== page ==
The wort was finally cool enough to add to my fermenting bucket with an additional 3 gallons of cool water.  Straining was a pretty important on this batch of brew, since the spice pack had left quite a bit of debris behind.  I set up my strainer atop the bucket, as usual, and I began to pour.  Well… the debris from the spice pack was heavier than I’d guessed, and the heavy strainer dropped in my wort!  How’s that for sanitary??  As quickly as I could, I fished out the strainer and saved as much of it’s contents as I could.  When it was all said and done, a fair amount of orange peel had gotten by me, but it wasn’t the end of the world.

Fermentation

Wrapped fermenter in a coat to hold in the heat.

Before adding the yeast, I took a quick sample of the wort to test the Starting Gravity – which was 1.070.  I’ve had BAD luck with yeast lately, so I opted not to do a starter this time.  I simply sprinkled the yeast on top of the wort, then gave it a good stir.   After that, put on the lid and air lock, and started the waiting game.  My house isn’t warm enough to ferment beer, so I put the fermenting bucket next to a heat pipe and wrapped it in a coat.  Hey, it worked…

January 5, 2010. Moved the Holiday Ale from the Fermenting Bucket to the Secondary.

Bottling & Tasting

January 21, 2010. It was finally time to bottle this brew!  Before anything else, I took a quick sample to measure the final gravity.  My measurement came to 1.016.  With an O.G of 1.070, this makes the alcohol content on this bad boy to be about 7.1%.

Siphoning my beer from the carboy to the bottling bucket was a challenge.  As I mentioned before, I let some orange pieces slip through the cracks.  The next challenge was keeping them out of the siphon… a challenge I pretty continually failed.   I had to restart the siphon 3 times to get all of the beer transferred.  Darn orange pieces…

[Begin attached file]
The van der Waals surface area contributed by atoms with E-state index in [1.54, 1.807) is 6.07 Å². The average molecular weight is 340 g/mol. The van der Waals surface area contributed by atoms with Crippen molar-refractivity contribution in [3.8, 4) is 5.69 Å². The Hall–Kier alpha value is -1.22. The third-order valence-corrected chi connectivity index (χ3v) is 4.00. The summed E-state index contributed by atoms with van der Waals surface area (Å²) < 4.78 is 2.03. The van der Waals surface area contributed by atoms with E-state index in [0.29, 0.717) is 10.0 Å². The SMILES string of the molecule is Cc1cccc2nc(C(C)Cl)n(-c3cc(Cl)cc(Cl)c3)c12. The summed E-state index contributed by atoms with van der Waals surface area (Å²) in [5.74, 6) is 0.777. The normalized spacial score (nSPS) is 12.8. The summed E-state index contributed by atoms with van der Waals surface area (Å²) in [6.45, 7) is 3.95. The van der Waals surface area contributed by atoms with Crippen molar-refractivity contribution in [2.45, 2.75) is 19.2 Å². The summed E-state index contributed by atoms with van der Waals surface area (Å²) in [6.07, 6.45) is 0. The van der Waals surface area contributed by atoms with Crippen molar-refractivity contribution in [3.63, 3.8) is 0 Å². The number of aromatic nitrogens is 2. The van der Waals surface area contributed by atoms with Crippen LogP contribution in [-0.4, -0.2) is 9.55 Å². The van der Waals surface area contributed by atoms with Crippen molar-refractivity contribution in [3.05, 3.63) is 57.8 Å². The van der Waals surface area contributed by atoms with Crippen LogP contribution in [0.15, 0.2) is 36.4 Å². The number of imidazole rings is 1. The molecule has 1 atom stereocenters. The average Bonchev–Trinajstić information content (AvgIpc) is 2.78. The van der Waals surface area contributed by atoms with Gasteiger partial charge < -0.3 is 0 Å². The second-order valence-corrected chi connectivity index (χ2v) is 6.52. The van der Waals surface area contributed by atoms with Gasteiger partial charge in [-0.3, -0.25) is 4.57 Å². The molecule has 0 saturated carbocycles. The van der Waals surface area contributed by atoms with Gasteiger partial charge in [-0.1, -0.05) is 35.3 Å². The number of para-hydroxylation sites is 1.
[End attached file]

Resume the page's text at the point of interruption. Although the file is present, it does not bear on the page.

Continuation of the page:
Bottling went well.  Added my dissolved sugar, and got everything bottled fairly quickly.  I bottled this batch in mostly flip-top (Grolsch) style bottles, to give them a little extra character!

Taste, and the Final Verdict

This batch took a while before it was ready to drink.  With all the spices and different flavors, it really needed time in the bottle to mellow out and come together.  It was well over a month after bottling before the beer was something you’d want to drink.  That said, it’s pretty decent.  It almost has flavors of a peach cobbler.  It’s a little fruity and little spicy.  This isn’t the kind of beer you’re going to sit down and drink one after another, but it’s a great special occasion (a.k.a. Holiday ) beer.

One thing to note.  A Holiday Ale tastes better during the HOLIDAYS.  Plan ahead.  This is a beer to brew in August or September.  You might not be in the Holiday mood when you brew it, but at least you will be when you drink it ( also a great xmas present beer ).  It’s now the start of Spring, when you’re looking for lighter, crisper fare, and I’ve got a LOT of Holiday Ale to drink.  ( A guy could have bigger problems, right? )

Overall, this is a decent beer.  I’m not usually a fan of Holiday Ale’s, so it stands to reason this wouldn’t be my favorite.  It’s a little bit like a Holiday Ale you’d buy at the store, but the orange and cinnamon flavors are a little more dominant.  If you’re looking for a unique beer to brew for the Holidays, this one is a good way to go.

Coming Soon – Hopnog IPA 2009 – Mr. Beer Lager – Mr. Beer Cider
Previous batch – Dunkelweizen